If you need evidence that Houston's startup ecosystem is flourishing, look no further than a new report from Startup Genome and the Global Entrepreneurship Network.
This year's Global Startup Ecosystem Report, released September 22, places Houston at No. 19 among the world's top 100 emerging startup ecosystems. Furthermore, it puts Houston at No. 4 among the top regional challengers in North America. Last year's report lumped Houston with other emerging startup ecosystems in the 31-to-40 ranking range.
Mumbai, India, appears at No. 1 among the world's top 100 emerging startup ecosystems this year, while Miami lands at No. 1 among the top regional challengers in North America.
According to Houston Exponential, the city's startup ecosystem "is experiencing a growth spurt that appears to show no signs of abating."
Case in point: Houston startups raised more than $1 billion in the first six months of 2021, surpassing all annual totals from previous years. In 2020, Houston startups reaped a record-high $753 million in venture capital.
"Venture capital invested in Houston startups has nearly quadrupled since 2016," according to a recent Houston Exponential report. "The sustained level of progress we've seen in startup formation and growth over the past four years shows that Houston has what it takes to build a vibrant, healthy innovation economy with an emphasis on equity."
Collectively, the health care and information technology sectors accounted for nearly 60 percent of Houston's VC deals in the first half of 2021, the report says.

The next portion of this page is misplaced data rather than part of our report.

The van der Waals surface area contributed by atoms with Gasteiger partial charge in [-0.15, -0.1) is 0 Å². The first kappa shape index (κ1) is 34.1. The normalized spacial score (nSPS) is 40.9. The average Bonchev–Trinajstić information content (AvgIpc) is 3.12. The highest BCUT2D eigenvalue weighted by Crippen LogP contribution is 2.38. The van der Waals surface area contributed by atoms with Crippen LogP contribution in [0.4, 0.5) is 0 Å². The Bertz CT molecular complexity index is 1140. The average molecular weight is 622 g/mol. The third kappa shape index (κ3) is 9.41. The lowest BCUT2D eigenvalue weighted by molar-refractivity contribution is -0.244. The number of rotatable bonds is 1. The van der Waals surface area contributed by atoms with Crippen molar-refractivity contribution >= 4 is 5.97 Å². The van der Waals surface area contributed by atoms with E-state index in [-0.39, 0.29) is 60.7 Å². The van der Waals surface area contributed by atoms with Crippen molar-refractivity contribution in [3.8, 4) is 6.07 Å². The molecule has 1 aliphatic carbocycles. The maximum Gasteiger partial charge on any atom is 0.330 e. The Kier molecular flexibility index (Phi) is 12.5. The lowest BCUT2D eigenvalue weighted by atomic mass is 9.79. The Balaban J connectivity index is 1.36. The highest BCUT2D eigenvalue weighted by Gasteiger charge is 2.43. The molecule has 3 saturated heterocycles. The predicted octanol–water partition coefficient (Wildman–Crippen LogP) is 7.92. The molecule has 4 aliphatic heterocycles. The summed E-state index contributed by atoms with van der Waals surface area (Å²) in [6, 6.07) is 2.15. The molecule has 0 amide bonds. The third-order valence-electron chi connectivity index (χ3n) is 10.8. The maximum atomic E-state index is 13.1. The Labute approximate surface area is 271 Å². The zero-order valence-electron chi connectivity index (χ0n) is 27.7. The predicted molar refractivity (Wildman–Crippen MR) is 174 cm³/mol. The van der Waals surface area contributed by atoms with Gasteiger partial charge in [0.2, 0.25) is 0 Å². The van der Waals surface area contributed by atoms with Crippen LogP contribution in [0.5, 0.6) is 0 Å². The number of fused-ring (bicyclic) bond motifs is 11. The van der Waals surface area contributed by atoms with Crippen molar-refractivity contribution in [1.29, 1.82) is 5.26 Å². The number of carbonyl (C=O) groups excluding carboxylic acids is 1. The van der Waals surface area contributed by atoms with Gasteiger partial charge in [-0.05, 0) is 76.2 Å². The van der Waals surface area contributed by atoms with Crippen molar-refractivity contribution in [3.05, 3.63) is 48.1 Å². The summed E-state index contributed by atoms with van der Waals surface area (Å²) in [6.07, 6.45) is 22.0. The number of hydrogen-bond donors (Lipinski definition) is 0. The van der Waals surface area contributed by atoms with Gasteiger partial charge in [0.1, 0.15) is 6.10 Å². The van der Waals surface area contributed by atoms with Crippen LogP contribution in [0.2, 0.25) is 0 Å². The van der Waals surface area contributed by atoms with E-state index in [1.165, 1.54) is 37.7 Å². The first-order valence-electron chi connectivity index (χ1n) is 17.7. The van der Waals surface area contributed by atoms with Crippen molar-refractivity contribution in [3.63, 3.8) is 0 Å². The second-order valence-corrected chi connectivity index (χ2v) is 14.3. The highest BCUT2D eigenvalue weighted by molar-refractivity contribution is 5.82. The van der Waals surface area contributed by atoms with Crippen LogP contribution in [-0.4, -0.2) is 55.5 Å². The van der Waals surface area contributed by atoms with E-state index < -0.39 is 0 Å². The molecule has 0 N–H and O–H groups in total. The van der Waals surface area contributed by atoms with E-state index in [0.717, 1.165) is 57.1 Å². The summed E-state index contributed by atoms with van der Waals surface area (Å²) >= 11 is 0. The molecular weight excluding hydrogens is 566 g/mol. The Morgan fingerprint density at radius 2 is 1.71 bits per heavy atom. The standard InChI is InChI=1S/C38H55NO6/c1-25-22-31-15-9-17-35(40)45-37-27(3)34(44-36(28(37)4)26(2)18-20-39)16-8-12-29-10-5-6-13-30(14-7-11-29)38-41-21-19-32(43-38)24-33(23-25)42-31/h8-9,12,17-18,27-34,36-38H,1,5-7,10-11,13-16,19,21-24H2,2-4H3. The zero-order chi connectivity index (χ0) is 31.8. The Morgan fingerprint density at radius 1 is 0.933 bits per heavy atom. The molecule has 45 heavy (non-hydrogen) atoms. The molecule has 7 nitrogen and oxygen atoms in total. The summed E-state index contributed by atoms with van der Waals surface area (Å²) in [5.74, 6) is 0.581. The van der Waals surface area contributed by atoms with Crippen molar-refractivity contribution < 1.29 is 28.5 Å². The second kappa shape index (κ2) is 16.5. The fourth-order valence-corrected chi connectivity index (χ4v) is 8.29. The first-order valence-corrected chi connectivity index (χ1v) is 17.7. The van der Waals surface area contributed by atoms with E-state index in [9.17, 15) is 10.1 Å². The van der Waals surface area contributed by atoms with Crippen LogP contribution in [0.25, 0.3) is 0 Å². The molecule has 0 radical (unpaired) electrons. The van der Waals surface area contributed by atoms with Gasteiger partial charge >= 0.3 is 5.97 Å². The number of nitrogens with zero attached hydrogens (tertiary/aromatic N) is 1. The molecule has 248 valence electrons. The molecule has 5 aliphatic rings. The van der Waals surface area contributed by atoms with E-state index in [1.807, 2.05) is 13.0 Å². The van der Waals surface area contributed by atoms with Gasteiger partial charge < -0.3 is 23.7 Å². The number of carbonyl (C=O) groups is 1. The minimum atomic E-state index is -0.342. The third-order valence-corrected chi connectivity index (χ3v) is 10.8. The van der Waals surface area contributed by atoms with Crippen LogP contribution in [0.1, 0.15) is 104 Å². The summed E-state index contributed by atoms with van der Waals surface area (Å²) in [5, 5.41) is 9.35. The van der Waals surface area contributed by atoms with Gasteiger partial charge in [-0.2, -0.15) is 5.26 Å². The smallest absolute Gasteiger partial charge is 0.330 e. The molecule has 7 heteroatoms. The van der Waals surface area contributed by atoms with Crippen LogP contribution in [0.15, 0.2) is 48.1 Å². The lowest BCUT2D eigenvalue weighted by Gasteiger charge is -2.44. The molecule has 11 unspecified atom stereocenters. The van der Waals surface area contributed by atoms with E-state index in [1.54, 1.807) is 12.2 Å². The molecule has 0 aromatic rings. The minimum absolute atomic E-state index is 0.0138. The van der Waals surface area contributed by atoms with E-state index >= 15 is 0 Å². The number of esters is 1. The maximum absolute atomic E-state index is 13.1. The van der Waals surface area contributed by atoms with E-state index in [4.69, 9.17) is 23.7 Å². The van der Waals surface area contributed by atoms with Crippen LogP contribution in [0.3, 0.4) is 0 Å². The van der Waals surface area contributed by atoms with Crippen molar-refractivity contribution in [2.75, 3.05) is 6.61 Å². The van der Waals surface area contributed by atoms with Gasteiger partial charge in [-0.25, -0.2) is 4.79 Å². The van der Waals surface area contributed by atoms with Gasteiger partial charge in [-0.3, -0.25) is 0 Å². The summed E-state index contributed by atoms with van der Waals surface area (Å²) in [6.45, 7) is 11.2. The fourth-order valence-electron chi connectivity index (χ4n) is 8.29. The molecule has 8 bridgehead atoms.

Another sign of the expansion of Houston's startup ecosystem: the rising number of workspaces, incubators, and accelerators designed to foster startups.
"These key institutions create density and drive collisions among founders, investors, and talent, significantly increasing the rate of startup formation and growth," according to the Greater Houston Partnership.
Those institutions include The Ion entrepreneurial hub, the Greentown Labs climate-tech incubator, and the DivInc startup accelerator. All are new arrivals on the Houston startup scene.
"DivInc is about broadening the startup ecosystem by making it more authentically diverse, equitable, and inclusive of underrepresented entrepreneurs," Preston James II, CEO of DivInc, said in April. "When we, as a community, do this successfully, we optimize our opportunities for economic GDP growth, we can help reduce racial/gender wealth divide, and drive greater innovation."
Elsewhere in Texas, Austin ranks 20th among the leading startup ecosystems in the Global Startup Ecosystem Report, down from No. 19 last year, and Dallas repeats its 31st-place tie. Silicon Valley tops the global list.
The report says North America represents half of the top 30 ecosystems in the world.
"Entrepreneurs, policymakers, and community leaders in North America have been working hard to build inclusive innovation ecosystems that are engines of economic growth and job creation for all," JF Gauthier, founder and CEO of Startup Genome, says in a news release.
San Francisco-based Startup Genome is a research and advisory firm specializing in startup ecosystems.